1948's Music in Darkness is the first film directed by Ingmar Bergman to genuinely make me sit up and take notice, and wonder to myself if this kid might have a good future for himself. Each of his three previous films had at least one genuinely excellent scene, but in every case, it was the kind of excellent scene that many filmmakers could have directed. In the first five minutes of Music in Darkness, we get something else: an excellent scene that feels genuinely strange and radical. It is, in retrospect, very much what one would hope to see a the juvenalia of a 29-year-old director who would, many years in the future, gift the world with the likes of Wild Strawberries and Persona, but in keeping with this retrospective's ongoing decision to view Bergman "forward" rather than "backwards", I don't think we need to go too far into that. Rather, it's enough simply to appreciate that a young filmmaker whose work does not seem to have been particularly noteworthy would decide that he could shake up one of his solid, unmelodramatic melodramas with an infusion of bizarre subjective formalism.

For, let us not mince words, Music in Darkness is generally more of the same from the director of the softly weakening run of films from Crisis to It Rains on Our Love to A Ship to India (though it is, no matter what else we might say, more successful than the last of these). Once again, we have the material of a broad sentimental weepy love story, stripped of any overt sentimentality - and I am beginning to wonder if this is a strength or a weakness, considering the films in and of themselves. Crisis, still the best of the director's films to this point, replaces sentiment with psychological precision, examining four individuals and the society of which they are a part with an unblinking attention in the writing and acting that fills the gap where melodrama might otherwise reside. The three later films don't do that nearly as well, which means that they end up having sort of nothing at all - there is a debate to be had as to whether a big emotionally soap opera is better or worse than an austere, tightly focused character drama, but there is I, should think, no debate at all that the soap opera is better than a loosey-goosey character drama with limited interiority. And this is sort of where Bergman's early films end up residing.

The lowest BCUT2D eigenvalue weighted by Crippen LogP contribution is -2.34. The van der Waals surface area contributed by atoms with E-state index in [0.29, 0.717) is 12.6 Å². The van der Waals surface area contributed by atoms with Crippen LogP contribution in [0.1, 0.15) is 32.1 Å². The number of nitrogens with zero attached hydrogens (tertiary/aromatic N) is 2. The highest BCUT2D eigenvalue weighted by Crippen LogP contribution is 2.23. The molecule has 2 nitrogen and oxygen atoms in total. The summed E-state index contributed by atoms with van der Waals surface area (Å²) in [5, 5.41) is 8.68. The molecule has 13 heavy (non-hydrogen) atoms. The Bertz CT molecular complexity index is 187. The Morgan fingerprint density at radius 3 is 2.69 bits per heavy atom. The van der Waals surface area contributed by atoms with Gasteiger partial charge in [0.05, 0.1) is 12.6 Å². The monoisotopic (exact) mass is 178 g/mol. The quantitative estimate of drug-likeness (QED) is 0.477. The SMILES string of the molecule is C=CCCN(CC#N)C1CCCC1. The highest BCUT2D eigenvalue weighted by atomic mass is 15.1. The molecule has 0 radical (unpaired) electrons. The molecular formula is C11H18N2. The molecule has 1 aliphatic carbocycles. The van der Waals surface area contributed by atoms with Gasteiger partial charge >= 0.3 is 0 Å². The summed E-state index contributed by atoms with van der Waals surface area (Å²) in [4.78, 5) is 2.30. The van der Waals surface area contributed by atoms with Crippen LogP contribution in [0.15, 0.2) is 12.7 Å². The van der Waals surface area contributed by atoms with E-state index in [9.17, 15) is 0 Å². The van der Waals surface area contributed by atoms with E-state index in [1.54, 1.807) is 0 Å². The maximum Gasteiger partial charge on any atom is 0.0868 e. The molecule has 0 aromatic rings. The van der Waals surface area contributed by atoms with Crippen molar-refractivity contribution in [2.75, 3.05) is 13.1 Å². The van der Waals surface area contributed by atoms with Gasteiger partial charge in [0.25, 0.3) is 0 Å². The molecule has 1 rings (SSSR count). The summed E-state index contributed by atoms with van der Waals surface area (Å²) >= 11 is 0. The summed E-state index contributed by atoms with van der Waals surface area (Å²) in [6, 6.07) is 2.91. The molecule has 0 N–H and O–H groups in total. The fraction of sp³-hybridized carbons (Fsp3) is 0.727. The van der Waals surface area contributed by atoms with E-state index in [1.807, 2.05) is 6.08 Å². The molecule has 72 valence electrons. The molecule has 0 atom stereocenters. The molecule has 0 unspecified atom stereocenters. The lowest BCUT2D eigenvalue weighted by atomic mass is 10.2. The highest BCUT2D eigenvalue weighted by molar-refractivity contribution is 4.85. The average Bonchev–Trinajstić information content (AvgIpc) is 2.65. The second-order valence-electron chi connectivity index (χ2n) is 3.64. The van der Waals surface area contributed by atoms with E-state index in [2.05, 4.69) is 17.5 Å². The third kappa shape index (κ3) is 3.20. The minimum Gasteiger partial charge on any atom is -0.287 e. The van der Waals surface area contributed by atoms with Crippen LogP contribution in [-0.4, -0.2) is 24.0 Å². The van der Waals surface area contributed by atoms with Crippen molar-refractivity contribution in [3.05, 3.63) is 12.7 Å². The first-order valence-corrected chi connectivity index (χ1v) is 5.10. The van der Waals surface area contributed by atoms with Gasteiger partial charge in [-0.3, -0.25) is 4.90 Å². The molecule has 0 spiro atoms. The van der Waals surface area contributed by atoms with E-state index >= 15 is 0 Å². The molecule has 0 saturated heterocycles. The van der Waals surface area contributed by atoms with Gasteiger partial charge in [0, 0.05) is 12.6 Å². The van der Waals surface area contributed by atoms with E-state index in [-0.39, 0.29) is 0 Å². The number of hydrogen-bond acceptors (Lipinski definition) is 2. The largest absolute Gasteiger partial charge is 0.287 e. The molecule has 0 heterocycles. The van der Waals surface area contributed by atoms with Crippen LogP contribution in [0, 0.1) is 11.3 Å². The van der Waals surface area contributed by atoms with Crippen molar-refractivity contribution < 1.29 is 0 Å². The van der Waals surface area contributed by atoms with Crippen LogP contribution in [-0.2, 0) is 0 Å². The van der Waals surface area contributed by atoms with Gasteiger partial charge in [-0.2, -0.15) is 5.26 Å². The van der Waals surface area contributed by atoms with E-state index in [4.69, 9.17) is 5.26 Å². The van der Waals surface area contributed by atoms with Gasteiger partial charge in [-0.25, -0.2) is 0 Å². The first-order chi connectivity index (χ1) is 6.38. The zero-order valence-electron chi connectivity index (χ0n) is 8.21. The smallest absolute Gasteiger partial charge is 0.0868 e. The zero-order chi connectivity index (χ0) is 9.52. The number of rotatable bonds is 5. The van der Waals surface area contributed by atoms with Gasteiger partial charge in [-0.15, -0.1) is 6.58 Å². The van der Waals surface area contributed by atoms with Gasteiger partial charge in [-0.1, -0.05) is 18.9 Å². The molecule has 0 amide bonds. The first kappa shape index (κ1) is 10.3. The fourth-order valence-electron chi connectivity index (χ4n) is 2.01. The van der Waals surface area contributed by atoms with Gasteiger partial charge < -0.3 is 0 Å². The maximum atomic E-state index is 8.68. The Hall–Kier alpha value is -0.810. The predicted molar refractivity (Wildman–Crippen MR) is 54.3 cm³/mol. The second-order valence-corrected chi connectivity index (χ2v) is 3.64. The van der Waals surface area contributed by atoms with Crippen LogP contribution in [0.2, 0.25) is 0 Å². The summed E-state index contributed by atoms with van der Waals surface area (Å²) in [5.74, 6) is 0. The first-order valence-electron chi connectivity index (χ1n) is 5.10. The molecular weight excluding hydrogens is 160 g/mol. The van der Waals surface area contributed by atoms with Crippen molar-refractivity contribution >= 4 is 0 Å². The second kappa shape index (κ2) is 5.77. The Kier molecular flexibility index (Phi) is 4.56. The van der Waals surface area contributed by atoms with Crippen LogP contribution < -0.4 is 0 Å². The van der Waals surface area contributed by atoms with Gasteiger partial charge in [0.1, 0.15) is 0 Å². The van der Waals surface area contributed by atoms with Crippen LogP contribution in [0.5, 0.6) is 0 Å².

In the particular case of Music in Darkness, the story (adapted by Dagmar Edqvist from her novel - the first film directed by Bergman for which he did not receive a writing credit) goes like this: Bengt Vyldeke (Birger Malmsten) is a young pianist with promising talent, the son of a reasonably well-to-do family. He's also a military trainee of some sort (the context isn't entirely clear), and during military training exercises, he spots a dog wandering into the shooting range. He impulsively rushes out to save it, and takes a bullet for his trouble; the net effect of this is that he loses his eyesight, which seems like one of the less likely side effects of being shot, but let's not make a big deal about it. Because the point is, he needs to lose his sight somehow, so that he can be sullen and self-loathing, so that all his well-to-do friends can be uncomfortable around him, and so that the only good soul to care about his fate can be Ingrid (Mai Zetterling), a maid in the Vyldeke household. She's the one who encourages him to embrace music as an outlet for all his complicated and unsettled emotions, and to learn to live actively with his condition, rather than shut himself up to wait for death. Obviously, he falls in love with here as a result of all this.